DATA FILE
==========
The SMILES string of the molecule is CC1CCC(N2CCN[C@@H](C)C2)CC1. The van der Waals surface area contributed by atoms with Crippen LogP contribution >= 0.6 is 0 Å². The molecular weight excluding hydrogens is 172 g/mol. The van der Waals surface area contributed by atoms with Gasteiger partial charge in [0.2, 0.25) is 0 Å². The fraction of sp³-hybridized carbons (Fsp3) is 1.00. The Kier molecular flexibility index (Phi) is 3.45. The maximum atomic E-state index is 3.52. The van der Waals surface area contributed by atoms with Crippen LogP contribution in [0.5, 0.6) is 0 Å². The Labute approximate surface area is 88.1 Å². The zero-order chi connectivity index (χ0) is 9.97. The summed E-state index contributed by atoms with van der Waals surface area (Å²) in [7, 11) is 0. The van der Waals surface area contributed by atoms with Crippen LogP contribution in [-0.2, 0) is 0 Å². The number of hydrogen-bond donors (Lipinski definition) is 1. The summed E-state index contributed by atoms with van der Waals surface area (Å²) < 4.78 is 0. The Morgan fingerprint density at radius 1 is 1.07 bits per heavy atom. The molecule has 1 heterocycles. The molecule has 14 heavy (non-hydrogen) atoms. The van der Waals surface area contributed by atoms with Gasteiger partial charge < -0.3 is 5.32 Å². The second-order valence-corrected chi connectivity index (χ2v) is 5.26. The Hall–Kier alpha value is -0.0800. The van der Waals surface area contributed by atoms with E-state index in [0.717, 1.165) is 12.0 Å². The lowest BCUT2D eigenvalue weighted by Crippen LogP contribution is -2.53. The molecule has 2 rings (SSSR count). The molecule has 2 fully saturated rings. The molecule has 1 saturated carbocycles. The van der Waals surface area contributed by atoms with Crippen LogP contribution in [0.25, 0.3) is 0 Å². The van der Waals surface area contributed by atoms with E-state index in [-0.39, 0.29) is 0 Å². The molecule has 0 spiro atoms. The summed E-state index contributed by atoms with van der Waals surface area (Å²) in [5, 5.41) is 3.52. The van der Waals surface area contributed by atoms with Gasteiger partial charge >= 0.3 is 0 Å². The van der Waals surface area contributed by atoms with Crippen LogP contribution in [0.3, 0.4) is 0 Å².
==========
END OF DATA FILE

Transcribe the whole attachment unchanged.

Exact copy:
The SMILES string of the molecule is CC1CCC(N2CCN[C@@H](C)C2)CC1. The van der Waals surface area contributed by atoms with Crippen LogP contribution >= 0.6 is 0 Å². The molecular weight excluding hydrogens is 172 g/mol. The van der Waals surface area contributed by atoms with Gasteiger partial charge in [0.2, 0.25) is 0 Å². The fraction of sp³-hybridized carbons (Fsp3) is 1.00. The Kier molecular flexibility index (Phi) is 3.45. The maximum atomic E-state index is 3.52. The van der Waals surface area contributed by atoms with Crippen LogP contribution in [0.5, 0.6) is 0 Å². The Labute approximate surface area is 88.1 Å². The zero-order chi connectivity index (χ0) is 9.97. The summed E-state index contributed by atoms with van der Waals surface area (Å²) in [7, 11) is 0. The van der Waals surface area contributed by atoms with Crippen LogP contribution in [-0.2, 0) is 0 Å². The number of hydrogen-bond donors (Lipinski definition) is 1. The summed E-state index contributed by atoms with van der Waals surface area (Å²) < 4.78 is 0. The Morgan fingerprint density at radius 1 is 1.07 bits per heavy atom. The molecule has 1 heterocycles. The molecule has 14 heavy (non-hydrogen) atoms. The van der Waals surface area contributed by atoms with Gasteiger partial charge < -0.3 is 5.32 Å². The second-order valence-corrected chi connectivity index (χ2v) is 5.26. The Hall–Kier alpha value is -0.0800. The van der Waals surface area contributed by atoms with E-state index in [0.717, 1.165) is 12.0 Å². The lowest BCUT2D eigenvalue weighted by Crippen LogP contribution is -2.53. The molecule has 2 rings (SSSR count). The molecule has 2 fully saturated rings. The molecule has 1 saturated carbocycles. The van der Waals surface area contributed by atoms with Crippen LogP contribution in [0.25, 0.3) is 0 Å². The van der Waals surface area contributed by atoms with E-state index in [-0.39, 0.29) is 0 Å². The molecule has 0 spiro atoms. The summed E-state index contributed by atoms with van der Waals surface area (Å²) in [5, 5.41) is 3.52. The van der Waals surface area contributed by atoms with Gasteiger partial charge >= 0.3 is 0 Å². The van der Waals surface area contributed by atoms with Crippen LogP contribution in [0.3, 0.4) is 0 Å².